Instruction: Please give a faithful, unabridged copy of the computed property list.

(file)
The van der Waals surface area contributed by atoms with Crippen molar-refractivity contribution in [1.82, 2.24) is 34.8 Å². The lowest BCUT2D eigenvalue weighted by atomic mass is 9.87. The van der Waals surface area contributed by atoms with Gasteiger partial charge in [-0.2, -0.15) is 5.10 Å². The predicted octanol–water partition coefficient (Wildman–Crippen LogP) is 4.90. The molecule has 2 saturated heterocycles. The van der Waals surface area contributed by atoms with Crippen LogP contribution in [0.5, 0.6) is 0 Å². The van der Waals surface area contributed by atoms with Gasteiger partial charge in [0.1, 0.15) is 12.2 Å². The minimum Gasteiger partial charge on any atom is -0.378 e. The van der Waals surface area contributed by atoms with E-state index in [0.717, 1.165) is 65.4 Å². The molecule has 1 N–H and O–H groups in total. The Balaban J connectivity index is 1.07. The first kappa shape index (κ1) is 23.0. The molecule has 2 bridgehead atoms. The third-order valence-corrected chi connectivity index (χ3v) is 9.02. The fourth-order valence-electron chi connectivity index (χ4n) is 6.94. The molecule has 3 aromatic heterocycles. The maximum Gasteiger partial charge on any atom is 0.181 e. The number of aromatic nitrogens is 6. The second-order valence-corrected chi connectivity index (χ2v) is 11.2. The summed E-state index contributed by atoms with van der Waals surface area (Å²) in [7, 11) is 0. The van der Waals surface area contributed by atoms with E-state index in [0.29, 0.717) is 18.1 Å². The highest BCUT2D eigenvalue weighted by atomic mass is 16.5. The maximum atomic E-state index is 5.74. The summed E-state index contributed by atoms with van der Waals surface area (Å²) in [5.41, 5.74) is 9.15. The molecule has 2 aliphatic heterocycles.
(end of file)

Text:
The van der Waals surface area contributed by atoms with Crippen molar-refractivity contribution in [1.82, 2.24) is 34.8 Å². The lowest BCUT2D eigenvalue weighted by atomic mass is 9.87. The van der Waals surface area contributed by atoms with Gasteiger partial charge in [-0.2, -0.15) is 5.10 Å². The predicted octanol–water partition coefficient (Wildman–Crippen LogP) is 4.90. The molecule has 2 saturated heterocycles. The van der Waals surface area contributed by atoms with Crippen LogP contribution in [0.5, 0.6) is 0 Å². The van der Waals surface area contributed by atoms with Gasteiger partial charge in [0.1, 0.15) is 12.2 Å². The minimum Gasteiger partial charge on any atom is -0.378 e. The van der Waals surface area contributed by atoms with E-state index in [0.717, 1.165) is 65.4 Å². The molecule has 1 N–H and O–H groups in total. The Balaban J connectivity index is 1.07. The first kappa shape index (κ1) is 23.0. The molecule has 2 bridgehead atoms. The third-order valence-corrected chi connectivity index (χ3v) is 9.02. The fourth-order valence-electron chi connectivity index (χ4n) is 6.94. The molecule has 3 aromatic heterocycles. The maximum Gasteiger partial charge on any atom is 0.181 e. The number of aromatic nitrogens is 6. The second-order valence-corrected chi connectivity index (χ2v) is 11.2. The summed E-state index contributed by atoms with van der Waals surface area (Å²) in [7, 11) is 0. The van der Waals surface area contributed by atoms with E-state index in [0.29, 0.717) is 18.1 Å². The highest BCUT2D eigenvalue weighted by atomic mass is 16.5. The maximum atomic E-state index is 5.74. The summed E-state index contributed by atoms with van der Waals surface area (Å²) in [5.41, 5.74) is 9.15. The molecule has 2 aliphatic heterocycles.